Gallows Humor, Without the Laughs

Was there even hope for a stoner comedy about a young cancer patient?

In the pantheon of tastelessness designed to make you laugh at diarrhea, menstruation, masturbation, yeast infections, fellatio and worse, you can now add a stupid horror called 50/50. Artificial, irresponsible, filthy and forgettable, it knocks itself cross-eyed trying to make you roar with laughter at chemotherapy, with the nauseating Seth Rogen milking most of the yuks. But a stoner comedy about cancer? I don’t think so.

Joseph Gordon-Levitt has two expressions—sleepy and catatonic—and he wears them ragged as Adam Lerner, a 27-year-old reporter for National Public Radio stationed in Seattle who sinks into an understandable depression when he is diagnosed with malignant tumors on his spine and given only a 50/50 chance of survival.

His best friend is a disgusting moron who is determined to cheer up by using his terminal illness to attract girls. Can Rogen play anything else? I think they write disgusting moron parts for him in case Zach Galifianakis or Jack Black are busy playing other disgusting moron roles elsewhere, and he plays them all the same way. Anyway, in one of the few lines that can be repeated in print, he says, “If you were a casino game, you’d have the best odds.” In this movie, even the doctors are stupid. Adam’s oncologist is only 24.

Adam: “What are you? Doogie Howser?”
Oncologist: “Who?”
Adam: “Doogie Howser. The teenage doctor.”
Oncologist: “Does he work here?”

These are the jokes, folks.

Part of this movie is about the ghastly ordeal cancer patients go through—pain, syringes, vomiting, coughing up blood and a cold, impersonal medical establishment that places little value on human life. And part of it is about everyone else—caregivers, family members and friends—all of whom care more about themselves than the patient. (All false generalizations for the sake of laughs, and like everything else in the movie, grossly exaggerated.) When Adam undergoes his first chemo treatment, his duplicitous girlfriend (badly overacted by Bryce Dallas Howard) waits four hours in the car because she can’t stand the interiors of hospitals. His stressed-out mother (and what, you may well ask, is Anjelica Huston doing in this blunder?) acts like a cross between Lady Macbeth and Zasu Pitts. Eventually Adam gives up and falls for his psychiatrist (Anna Kendrick) in a sex game that is pure cardboard.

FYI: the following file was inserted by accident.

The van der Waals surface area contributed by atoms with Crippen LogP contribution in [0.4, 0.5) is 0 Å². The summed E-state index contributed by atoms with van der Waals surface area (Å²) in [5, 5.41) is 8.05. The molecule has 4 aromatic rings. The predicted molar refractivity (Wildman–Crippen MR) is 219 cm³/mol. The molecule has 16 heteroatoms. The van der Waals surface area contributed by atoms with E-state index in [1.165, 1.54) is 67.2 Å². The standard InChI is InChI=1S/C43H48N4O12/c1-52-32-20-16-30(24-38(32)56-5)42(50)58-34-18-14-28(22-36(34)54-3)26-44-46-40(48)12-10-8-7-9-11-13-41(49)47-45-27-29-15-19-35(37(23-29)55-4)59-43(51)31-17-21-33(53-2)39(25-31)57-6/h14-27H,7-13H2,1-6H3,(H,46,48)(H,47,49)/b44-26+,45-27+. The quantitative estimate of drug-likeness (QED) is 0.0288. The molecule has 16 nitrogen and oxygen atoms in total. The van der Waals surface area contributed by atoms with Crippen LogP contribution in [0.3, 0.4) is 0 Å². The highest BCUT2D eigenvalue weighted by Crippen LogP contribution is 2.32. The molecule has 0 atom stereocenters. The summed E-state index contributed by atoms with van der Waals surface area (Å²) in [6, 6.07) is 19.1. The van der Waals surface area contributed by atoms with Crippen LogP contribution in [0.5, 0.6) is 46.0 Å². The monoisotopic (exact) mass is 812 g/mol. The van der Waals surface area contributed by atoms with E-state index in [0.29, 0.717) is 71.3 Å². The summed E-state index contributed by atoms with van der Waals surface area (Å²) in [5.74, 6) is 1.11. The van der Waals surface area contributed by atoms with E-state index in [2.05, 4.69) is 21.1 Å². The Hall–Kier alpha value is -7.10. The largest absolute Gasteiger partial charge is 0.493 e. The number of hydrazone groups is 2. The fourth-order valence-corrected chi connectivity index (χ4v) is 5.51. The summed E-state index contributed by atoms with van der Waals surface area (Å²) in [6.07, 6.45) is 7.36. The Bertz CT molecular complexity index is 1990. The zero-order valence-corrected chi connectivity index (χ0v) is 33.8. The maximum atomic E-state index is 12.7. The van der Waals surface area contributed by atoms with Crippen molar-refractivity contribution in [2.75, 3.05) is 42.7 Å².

Director Jonathan Levine, who proved his incompetence with two previous disasters, The Wackness and All the Boys Love Mandy Lane (a sex thriller so bad it was never widely released in the U.S.), based the film on the autobiographical experiences of the film’s writer, Will Reiser. But nothing about it rings true. The gallows humor is unforgiving and the compassion is synthetic. The film reveals nothing new about advances in cancer research, addresses no issues such as the drug companies suppressing alternative treatments to profit from human suffering. No, it’s just about one guy trying to get laid.

As a nice fellow coming to grips with his own mortality, Gordon-Levitt shows some tenderness that was never on view in grim movies such as Brick and Inception, but his character is so passive it’s hard to get a grip of your own on any kind of reality. Rogen is too vulgar and creepy to be believable as anyone’s friend, but he is convincing as a dedicated believer in the medicinal value of pot smoking. My reaction to everything that happens in 50/50 was, “Why don’t they just walk out?”

But nobody did, so I did it for them.

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